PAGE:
Pro Deo et Pro Patria

First, a big thanks to you my readers and friends, for indulging me on that last post. I’ve had that thought on my mind for a while and was looking for a slow news day to write it.

Today we celebrated the 4th of July. My family and I are very fortunate – blessed beyond measure in many ways. These days, that could simply mean (as it does) that we can still fill our car several times a week. But one particular area of life stands out; and that is the city in which we live.

Anyone who really knows me knows that I’ve had my heart set on returning to my native east coast for as long as I’ve lived in Texas. That is not a disparaging commentary on Texas. Some of the greatest blessings I’ve ever had have been precisely because I live here. Take for instance my mother-in-law, who in many ways is like a best friend. We get along so well. She brought me into the Latin Mass. We see each other every day (at Latin Mass). This place has its downsides too. It’s 105 degrees in the shade at 9AM this time of year. So there’s a definite trade off. In fact, it’s mostly the climate (and a desire to help take care of my own dear mother in her older years).

One thing this town does right, however, is that somehow it has maintained a stereotypical small town feel despite being a rather large sized city. At no other time is this more apparent than on the 4th of July. Before mass we headed out to the city’s Independence Day parade. The color guard, the fire truck, civic groups tossing candy from floats… There was no Uncle Sam on stilts but I can’t expect everything.

It is an annual tradition that I actually like a lot. It reminds me of an America that once was great and of the greatness that once was America.

If your intellect hasn’t been completely darkened by unrepentant mortal sin (that is, if you’re not driving around alone in a car with two masks on) you know what I’m talking about. To borrow some phrases from President Trump’s 2020 stump speech, this is the nation that built the railroads and reached the moon. We freed the slaves and freed Europe. This land gave us Harriet Tubman and Fulton Sheen. I could go on. All of these things make me proud. Of our past.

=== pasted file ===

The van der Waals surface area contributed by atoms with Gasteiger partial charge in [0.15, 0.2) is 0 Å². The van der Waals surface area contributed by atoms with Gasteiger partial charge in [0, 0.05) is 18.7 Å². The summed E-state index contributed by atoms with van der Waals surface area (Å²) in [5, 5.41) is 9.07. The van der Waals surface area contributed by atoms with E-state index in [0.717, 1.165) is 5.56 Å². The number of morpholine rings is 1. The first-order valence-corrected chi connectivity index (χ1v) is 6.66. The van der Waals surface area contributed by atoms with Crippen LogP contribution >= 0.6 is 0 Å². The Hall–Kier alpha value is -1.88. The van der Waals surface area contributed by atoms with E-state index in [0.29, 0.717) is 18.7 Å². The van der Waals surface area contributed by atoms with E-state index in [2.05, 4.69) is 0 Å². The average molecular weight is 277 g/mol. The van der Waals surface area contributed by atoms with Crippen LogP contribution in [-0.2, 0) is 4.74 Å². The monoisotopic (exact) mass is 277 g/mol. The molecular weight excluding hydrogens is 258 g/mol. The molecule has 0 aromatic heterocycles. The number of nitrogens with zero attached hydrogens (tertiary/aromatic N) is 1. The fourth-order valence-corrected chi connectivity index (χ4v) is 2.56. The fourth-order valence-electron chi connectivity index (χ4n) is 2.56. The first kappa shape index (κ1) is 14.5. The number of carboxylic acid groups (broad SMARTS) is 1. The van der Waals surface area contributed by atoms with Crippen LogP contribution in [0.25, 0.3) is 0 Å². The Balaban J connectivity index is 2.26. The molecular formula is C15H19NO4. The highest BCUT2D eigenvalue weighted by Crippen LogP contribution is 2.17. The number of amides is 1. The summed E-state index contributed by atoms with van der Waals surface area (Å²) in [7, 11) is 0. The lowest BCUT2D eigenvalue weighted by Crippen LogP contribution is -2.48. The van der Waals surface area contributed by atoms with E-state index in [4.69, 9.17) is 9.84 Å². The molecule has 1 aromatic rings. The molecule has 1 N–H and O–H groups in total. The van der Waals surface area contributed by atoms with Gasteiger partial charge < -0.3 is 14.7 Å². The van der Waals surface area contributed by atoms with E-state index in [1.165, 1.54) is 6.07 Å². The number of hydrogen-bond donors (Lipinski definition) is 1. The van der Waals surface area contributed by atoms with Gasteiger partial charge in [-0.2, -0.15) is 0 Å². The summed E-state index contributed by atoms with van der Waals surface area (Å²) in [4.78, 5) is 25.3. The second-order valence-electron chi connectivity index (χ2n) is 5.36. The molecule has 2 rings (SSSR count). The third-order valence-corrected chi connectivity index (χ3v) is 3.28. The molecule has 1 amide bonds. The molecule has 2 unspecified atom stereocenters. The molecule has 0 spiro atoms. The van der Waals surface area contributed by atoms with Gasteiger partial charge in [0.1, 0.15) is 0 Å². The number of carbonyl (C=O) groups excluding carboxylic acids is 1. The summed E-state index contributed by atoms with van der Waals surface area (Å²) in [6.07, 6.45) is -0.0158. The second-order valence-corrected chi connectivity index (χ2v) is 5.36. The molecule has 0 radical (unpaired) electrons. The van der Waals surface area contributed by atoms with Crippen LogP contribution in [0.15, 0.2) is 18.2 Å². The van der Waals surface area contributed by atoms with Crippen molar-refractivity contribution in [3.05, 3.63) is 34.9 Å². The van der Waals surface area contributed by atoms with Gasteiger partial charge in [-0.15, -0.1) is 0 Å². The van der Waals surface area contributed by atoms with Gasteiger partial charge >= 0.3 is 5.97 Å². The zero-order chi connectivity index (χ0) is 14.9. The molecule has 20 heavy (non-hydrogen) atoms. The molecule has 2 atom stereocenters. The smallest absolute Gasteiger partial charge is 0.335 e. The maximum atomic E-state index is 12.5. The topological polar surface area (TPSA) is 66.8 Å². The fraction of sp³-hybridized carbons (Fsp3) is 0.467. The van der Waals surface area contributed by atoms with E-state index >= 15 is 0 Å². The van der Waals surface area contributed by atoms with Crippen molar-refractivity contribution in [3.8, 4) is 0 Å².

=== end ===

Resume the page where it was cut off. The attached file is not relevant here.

Resting place of Ven. Fulton Sheen, Peoria, IL

We also export abortifacients and pornography like they’re going out of style. We are the new Sodom. We imprison political dissidents. We have murdered generations of our own people. We turn men into boys and then boys into girls and then declare that a woman is whatever anyone wants a woman to be. We cannot escape the freemasonic foundations of this place…

We are Rome.

For a brief moment this morning I forgot all the bad things and was taken back to a happier time – that “shining city on a hill” President Reagan talked about so cheerfully.

Then we went to Mass.

I was reminded here that our home is no country on this earth. The state should exist to support the Church – the Catholic Church – in Her mission of saving souls because those souls were created for our true home in heaven – our true native land, as the last line of O Salutaris reminds us. Nobis donet in Patria!

And yet the true virtue of patriotism still wells up in my heart on a day like this. I love my country. I love what she once was and what I pray she will become again. I pray for our leaders even if they are illegitimately reigning. I pray for the “Catholic” leaders who promote baby murder especially. But my focus must be on God and on His Incarnate Son who died so I might live with Him forever in my true home.

For God and for country.

Pro Deo et pro Patria.

May God bless the United States! And may we always focus on our eternal home above all else. The Immaculate Heart of the Virgin will triumph. Remember that.

O Blessed Virgin Mary, Immaculate Conception, pray for us, the people of these 50 states under Thy patronage!

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